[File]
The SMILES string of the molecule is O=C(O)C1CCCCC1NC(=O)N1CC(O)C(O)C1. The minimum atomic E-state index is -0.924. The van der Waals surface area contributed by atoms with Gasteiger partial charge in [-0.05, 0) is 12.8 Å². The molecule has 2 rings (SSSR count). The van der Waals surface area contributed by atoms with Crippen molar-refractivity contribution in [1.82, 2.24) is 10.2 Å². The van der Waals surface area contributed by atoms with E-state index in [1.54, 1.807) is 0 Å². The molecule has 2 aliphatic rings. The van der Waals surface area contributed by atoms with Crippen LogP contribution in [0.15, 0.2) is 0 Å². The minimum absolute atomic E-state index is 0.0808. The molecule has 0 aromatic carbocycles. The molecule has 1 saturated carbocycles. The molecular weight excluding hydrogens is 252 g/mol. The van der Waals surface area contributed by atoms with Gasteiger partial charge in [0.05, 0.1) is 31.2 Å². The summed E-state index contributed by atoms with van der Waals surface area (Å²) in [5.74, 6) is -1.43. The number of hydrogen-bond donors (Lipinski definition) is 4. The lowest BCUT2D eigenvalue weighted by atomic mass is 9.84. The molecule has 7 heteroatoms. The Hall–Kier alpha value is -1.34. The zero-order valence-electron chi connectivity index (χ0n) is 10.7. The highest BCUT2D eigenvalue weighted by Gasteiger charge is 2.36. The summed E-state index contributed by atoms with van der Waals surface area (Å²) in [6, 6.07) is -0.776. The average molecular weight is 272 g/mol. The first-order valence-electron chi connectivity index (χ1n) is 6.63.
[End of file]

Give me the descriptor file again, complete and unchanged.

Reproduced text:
The SMILES string of the molecule is O=C(O)C1CCCCC1NC(=O)N1CC(O)C(O)C1. The minimum atomic E-state index is -0.924. The van der Waals surface area contributed by atoms with Gasteiger partial charge in [-0.05, 0) is 12.8 Å². The molecule has 2 rings (SSSR count). The van der Waals surface area contributed by atoms with Crippen molar-refractivity contribution in [1.82, 2.24) is 10.2 Å². The van der Waals surface area contributed by atoms with E-state index in [1.54, 1.807) is 0 Å². The molecule has 2 aliphatic rings. The van der Waals surface area contributed by atoms with Crippen LogP contribution in [0.15, 0.2) is 0 Å². The minimum absolute atomic E-state index is 0.0808. The molecule has 0 aromatic carbocycles. The molecule has 1 saturated carbocycles. The molecular weight excluding hydrogens is 252 g/mol. The van der Waals surface area contributed by atoms with Gasteiger partial charge in [0.05, 0.1) is 31.2 Å². The summed E-state index contributed by atoms with van der Waals surface area (Å²) in [5.74, 6) is -1.43. The number of hydrogen-bond donors (Lipinski definition) is 4. The lowest BCUT2D eigenvalue weighted by atomic mass is 9.84. The molecule has 7 heteroatoms. The Hall–Kier alpha value is -1.34. The zero-order valence-electron chi connectivity index (χ0n) is 10.7. The highest BCUT2D eigenvalue weighted by Gasteiger charge is 2.36. The summed E-state index contributed by atoms with van der Waals surface area (Å²) in [6, 6.07) is -0.776. The average molecular weight is 272 g/mol. The first-order valence-electron chi connectivity index (χ1n) is 6.63.